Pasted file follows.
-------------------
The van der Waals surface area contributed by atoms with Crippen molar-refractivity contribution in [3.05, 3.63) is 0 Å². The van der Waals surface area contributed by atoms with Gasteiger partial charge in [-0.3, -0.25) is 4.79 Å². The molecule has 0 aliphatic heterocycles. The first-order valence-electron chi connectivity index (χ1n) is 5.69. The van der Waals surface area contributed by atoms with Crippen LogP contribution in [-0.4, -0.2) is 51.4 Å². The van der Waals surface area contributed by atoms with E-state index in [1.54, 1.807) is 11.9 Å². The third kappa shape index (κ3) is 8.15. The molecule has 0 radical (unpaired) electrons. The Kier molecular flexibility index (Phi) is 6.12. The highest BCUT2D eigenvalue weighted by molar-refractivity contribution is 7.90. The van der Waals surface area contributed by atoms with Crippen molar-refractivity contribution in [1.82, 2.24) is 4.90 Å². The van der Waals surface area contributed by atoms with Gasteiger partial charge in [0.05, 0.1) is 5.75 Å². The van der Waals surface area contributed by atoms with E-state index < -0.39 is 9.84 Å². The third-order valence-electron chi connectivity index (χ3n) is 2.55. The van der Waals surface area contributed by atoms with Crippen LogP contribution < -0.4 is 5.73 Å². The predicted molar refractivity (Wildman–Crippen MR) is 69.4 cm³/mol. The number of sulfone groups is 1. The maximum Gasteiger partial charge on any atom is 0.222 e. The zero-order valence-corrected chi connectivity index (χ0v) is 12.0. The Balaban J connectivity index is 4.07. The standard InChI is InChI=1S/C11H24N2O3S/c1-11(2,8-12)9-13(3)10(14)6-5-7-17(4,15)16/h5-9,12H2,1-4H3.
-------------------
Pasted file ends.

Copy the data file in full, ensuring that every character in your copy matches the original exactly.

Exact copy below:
The van der Waals surface area contributed by atoms with Crippen molar-refractivity contribution in [3.05, 3.63) is 0 Å². The van der Waals surface area contributed by atoms with Gasteiger partial charge in [-0.3, -0.25) is 4.79 Å². The molecule has 0 aliphatic heterocycles. The first-order valence-electron chi connectivity index (χ1n) is 5.69. The van der Waals surface area contributed by atoms with Crippen LogP contribution in [-0.4, -0.2) is 51.4 Å². The van der Waals surface area contributed by atoms with E-state index in [1.54, 1.807) is 11.9 Å². The third kappa shape index (κ3) is 8.15. The molecule has 0 radical (unpaired) electrons. The Kier molecular flexibility index (Phi) is 6.12. The highest BCUT2D eigenvalue weighted by molar-refractivity contribution is 7.90. The van der Waals surface area contributed by atoms with Crippen molar-refractivity contribution in [1.82, 2.24) is 4.90 Å². The van der Waals surface area contributed by atoms with Gasteiger partial charge in [0.05, 0.1) is 5.75 Å². The van der Waals surface area contributed by atoms with E-state index < -0.39 is 9.84 Å². The third-order valence-electron chi connectivity index (χ3n) is 2.55. The van der Waals surface area contributed by atoms with Crippen LogP contribution < -0.4 is 5.73 Å². The predicted molar refractivity (Wildman–Crippen MR) is 69.4 cm³/mol. The number of sulfone groups is 1. The maximum Gasteiger partial charge on any atom is 0.222 e. The zero-order valence-corrected chi connectivity index (χ0v) is 12.0. The Balaban J connectivity index is 4.07. The standard InChI is InChI=1S/C11H24N2O3S/c1-11(2,8-12)9-13(3)10(14)6-5-7-17(4,15)16/h5-9,12H2,1-4H3.